1. doomsday equation..

P: Let c be a positive number. A differential equation of the form: dy/dt = ky^(1+c)

where k is a positive constant, is called a doomsday equation because the equation in the expression ky^(1+c) is larger than that for natural growth (that is, ky).

(a) Determine the solution that satisfies the initial condition y(0)=y(subzero)

(b) Show that there is a finite time t = ta (doomsday) such that lim(t->T-) wy(t) = infinity

(c) An especially prolific breed of rabbits has the growth term ky^(1.01). If 2 such rabbits breed initially and the warren has 16 rabbits after three months, then when is doomsday?

so....
First i wanted to find solution to the dy/dx (meaning i integrated it)

I got y^c = -c(kx+T)

but i could not define it as function y because of the negative sign in front of C
does it always have to be function y of c ? can we just leave it at that?

What should i do?

2. Originally Posted by hangainlover
P: Let c be a positive number. A differential equation of the form: dy/dt = ky^(1+c)

where k is a positive constant, is called a doomsday equation because the equation in the expression ky^(1+c) is larger than that for natural growth (that is, ky).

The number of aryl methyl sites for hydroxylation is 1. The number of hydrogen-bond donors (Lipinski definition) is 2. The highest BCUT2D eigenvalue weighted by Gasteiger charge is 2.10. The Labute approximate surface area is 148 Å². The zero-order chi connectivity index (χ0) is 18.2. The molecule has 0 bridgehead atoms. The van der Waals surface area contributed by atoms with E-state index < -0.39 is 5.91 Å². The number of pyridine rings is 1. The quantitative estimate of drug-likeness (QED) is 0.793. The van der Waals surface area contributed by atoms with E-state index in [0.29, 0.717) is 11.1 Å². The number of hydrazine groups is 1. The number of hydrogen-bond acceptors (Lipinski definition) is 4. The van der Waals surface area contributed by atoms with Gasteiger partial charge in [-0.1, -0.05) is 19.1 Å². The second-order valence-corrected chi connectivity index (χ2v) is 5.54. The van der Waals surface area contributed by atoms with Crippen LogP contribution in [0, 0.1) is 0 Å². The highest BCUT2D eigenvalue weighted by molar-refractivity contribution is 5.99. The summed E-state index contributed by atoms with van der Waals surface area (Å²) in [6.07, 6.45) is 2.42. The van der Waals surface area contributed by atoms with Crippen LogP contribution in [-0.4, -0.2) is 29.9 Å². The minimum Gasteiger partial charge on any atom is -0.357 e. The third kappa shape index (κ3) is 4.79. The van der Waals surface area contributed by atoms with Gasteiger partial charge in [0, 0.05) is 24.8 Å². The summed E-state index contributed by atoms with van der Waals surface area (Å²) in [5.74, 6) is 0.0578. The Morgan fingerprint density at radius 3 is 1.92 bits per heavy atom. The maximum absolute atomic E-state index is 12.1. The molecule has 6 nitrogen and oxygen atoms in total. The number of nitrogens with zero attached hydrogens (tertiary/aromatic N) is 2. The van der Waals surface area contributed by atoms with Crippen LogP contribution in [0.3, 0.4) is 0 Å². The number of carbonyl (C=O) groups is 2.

(a) Determine the solution that satisfies the initial condition y(0)=y(subzero)

(b) Show that there is a finite time t = ta (doomsday) such that lim(t->T-) wy(t) = infinity

(c) An especially prolific breed of rabbits has the growth term ky^(1.01). If 2 such rabbits breed initially and the warren has 16 rabbits after three months, then when is doomsday?

so....
First i wanted to find solution to the dy/dx (meaning i integrated it)

I got y^c = -c(kx+T)

but i could not define it as function y because of the negative sign in front of C
does it always have to be function y of c ? can we just leave it at that?

What should i do?

$dy\slash dx=ky^{1+c}\Longleftrightarrow \int\frac{dy}{y^{1+c}}=\int k\,dx\Longrightarrow y^{-c}=kx+T\,,\,\,T=$ a constant $\Longrightarrow y=(kx+T)^{-1\slash c}$ $\Longrightarrow y_0=y(0)=T^{-1\slash c} \Longrightarrow T=y_0^{-c}\Longrightarrow y=\left(kx+y_0^{-c}\right)^{-1\slash c}$

Tonio